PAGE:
News

Medical students need more hands-on work in human anatomy


13 December 2010

The refurnished main dissecting room in 2009.
The refurnished main dissecting room in 2009.

Dissection anatomy should be an integral component of medical education, according to a study by University of Sydney researchers published in the Medical Journal of Australia.

George Ramsey-Stewart, Professor of Surgical Anatomy at Sydney Medical School, and co-authors evaluated the 2010 Anatomy by whole body dissection elective course offered to senior medical students at the University of Sydney.

Twenty-nine students participated in the whole-body dissection course. Students were divided into eight groups and carried out whole-body dissections on eight cadavers over 34 days. Surgical trainees acted as demonstrators, and surgeons and anatomists supervised. The students were assessed by practical tests involving the identification of 20 tagged structures in four "wet" specimens (ie embalmed dissections) before, during, at the end of, and one month after the course.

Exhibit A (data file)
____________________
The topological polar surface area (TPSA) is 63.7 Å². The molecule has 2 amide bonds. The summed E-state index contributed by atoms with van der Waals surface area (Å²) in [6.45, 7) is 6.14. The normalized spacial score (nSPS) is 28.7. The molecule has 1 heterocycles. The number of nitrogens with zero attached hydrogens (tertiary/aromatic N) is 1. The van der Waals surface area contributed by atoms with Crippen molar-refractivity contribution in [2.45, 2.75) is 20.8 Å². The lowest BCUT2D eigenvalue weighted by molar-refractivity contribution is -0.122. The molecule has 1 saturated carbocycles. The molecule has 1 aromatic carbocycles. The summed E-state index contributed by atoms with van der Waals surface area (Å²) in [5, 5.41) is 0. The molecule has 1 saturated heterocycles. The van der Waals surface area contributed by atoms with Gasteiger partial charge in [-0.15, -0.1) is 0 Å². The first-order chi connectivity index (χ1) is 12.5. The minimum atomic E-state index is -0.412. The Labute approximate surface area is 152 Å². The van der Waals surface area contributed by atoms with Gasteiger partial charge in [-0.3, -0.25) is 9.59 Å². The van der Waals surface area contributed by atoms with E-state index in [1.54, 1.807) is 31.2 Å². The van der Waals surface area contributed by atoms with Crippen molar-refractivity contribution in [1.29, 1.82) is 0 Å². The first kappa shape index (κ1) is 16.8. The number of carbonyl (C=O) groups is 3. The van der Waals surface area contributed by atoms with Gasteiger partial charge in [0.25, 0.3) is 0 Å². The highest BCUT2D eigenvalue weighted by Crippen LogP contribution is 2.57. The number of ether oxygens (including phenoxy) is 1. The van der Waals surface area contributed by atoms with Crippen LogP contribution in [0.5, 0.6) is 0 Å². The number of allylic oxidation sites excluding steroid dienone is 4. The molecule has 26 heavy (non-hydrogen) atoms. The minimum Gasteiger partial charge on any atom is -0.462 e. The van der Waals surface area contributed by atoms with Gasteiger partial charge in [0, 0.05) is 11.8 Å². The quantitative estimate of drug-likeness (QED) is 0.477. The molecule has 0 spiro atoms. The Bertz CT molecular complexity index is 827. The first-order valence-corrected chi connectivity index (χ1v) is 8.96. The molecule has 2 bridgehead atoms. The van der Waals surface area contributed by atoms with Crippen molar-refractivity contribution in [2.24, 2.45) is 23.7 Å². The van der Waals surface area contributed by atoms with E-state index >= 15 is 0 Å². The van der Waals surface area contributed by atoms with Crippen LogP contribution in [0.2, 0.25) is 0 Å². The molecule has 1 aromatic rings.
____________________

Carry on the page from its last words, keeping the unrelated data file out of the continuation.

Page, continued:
The median pre-course assessment score was 8/20. Students' knowledge of anatomy improved significantly through the course, with median scores of 18.5/20 for the mid-course assessment, 19/20 for the end-course assessment, and 19/20 for the post-course assessment.

All students rated the dissection course as "very good", and there was a unanimous recommendation that the course should be available for all students.

Professor Ramsey-Stewart observed that the teaching of anatomy by dissection has gradually decreased over the past several decades.

"This has led to a wide variation in the amount of anatomy taught at Australian and New Zealand medical schools," said Professor Ramsey-Stewart.

"There is an apparent need for the introduction of a standard basic national curriculum in gross human anatomy.

"The new curriculum should include dissection anatomy as a significant component and have a barrier assessment (ie an assessment that halts progress in the course until satisfactorily completed).

"This would ensure that medical graduates have a reasonable knowledge of gross human anatomy and are equipped to properly understand the amazingly complex biological structure with which most of them will be intimately concerned throughout the rest of their professional careers," Professor Ramsey-Stewart said.

The main dissecting room in 1960.
The main dissecting room in 1960.


Media enquiries: Jacqueline Chowns, 9036 5404, 0434 605 018, jacqueline.chowns@sydney.edu.au